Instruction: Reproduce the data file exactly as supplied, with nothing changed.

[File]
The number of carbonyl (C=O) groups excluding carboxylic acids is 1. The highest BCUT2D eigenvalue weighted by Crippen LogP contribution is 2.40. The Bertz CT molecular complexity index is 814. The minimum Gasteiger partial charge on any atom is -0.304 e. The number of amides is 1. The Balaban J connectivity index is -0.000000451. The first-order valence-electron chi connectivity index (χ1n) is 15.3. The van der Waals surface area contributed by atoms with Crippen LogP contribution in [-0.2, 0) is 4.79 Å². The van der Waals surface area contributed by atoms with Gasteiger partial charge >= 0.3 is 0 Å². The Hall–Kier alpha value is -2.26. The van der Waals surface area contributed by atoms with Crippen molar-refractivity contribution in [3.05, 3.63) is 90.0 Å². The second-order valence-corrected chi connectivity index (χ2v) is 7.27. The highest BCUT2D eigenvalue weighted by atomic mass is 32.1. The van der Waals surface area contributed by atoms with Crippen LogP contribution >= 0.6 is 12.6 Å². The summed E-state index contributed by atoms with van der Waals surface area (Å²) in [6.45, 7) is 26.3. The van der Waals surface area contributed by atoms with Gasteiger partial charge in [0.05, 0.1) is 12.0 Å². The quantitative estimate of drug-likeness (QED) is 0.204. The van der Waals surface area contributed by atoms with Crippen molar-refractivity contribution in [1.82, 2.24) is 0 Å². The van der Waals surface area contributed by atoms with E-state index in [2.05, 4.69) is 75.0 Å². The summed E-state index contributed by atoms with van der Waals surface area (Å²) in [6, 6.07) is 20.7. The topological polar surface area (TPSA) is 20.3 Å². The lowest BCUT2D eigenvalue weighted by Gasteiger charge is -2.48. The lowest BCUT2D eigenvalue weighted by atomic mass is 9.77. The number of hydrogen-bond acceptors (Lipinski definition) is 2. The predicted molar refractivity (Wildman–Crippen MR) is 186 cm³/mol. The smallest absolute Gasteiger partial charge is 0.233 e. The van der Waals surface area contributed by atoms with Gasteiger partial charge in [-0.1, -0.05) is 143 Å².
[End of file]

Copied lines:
The number of carbonyl (C=O) groups excluding carboxylic acids is 1. The highest BCUT2D eigenvalue weighted by Crippen LogP contribution is 2.40. The Bertz CT molecular complexity index is 814. The minimum Gasteiger partial charge on any atom is -0.304 e. The number of amides is 1. The Balaban J connectivity index is -0.000000451. The first-order valence-electron chi connectivity index (χ1n) is 15.3. The van der Waals surface area contributed by atoms with Crippen LogP contribution in [-0.2, 0) is 4.79 Å². The van der Waals surface area contributed by atoms with Gasteiger partial charge >= 0.3 is 0 Å². The Hall–Kier alpha value is -2.26. The van der Waals surface area contributed by atoms with Crippen molar-refractivity contribution in [3.05, 3.63) is 90.0 Å². The second-order valence-corrected chi connectivity index (χ2v) is 7.27. The highest BCUT2D eigenvalue weighted by atomic mass is 32.1. The van der Waals surface area contributed by atoms with Crippen LogP contribution >= 0.6 is 12.6 Å². The summed E-state index contributed by atoms with van der Waals surface area (Å²) in [6.45, 7) is 26.3. The van der Waals surface area contributed by atoms with Gasteiger partial charge in [0.05, 0.1) is 12.0 Å². The quantitative estimate of drug-likeness (QED) is 0.204. The van der Waals surface area contributed by atoms with Crippen molar-refractivity contribution in [1.82, 2.24) is 0 Å². The van der Waals surface area contributed by atoms with E-state index in [2.05, 4.69) is 75.0 Å². The summed E-state index contributed by atoms with van der Waals surface area (Å²) in [6, 6.07) is 20.7. The topological polar surface area (TPSA) is 20.3 Å². The lowest BCUT2D eigenvalue weighted by Gasteiger charge is -2.48. The lowest BCUT2D eigenvalue weighted by atomic mass is 9.77. The number of hydrogen-bond acceptors (Lipinski definition) is 2. The predicted molar refractivity (Wildman–Crippen MR) is 186 cm³/mol. The smallest absolute Gasteiger partial charge is 0.233 e. The van der Waals surface area contributed by atoms with Gasteiger partial charge in [-0.1, -0.05) is 143 Å².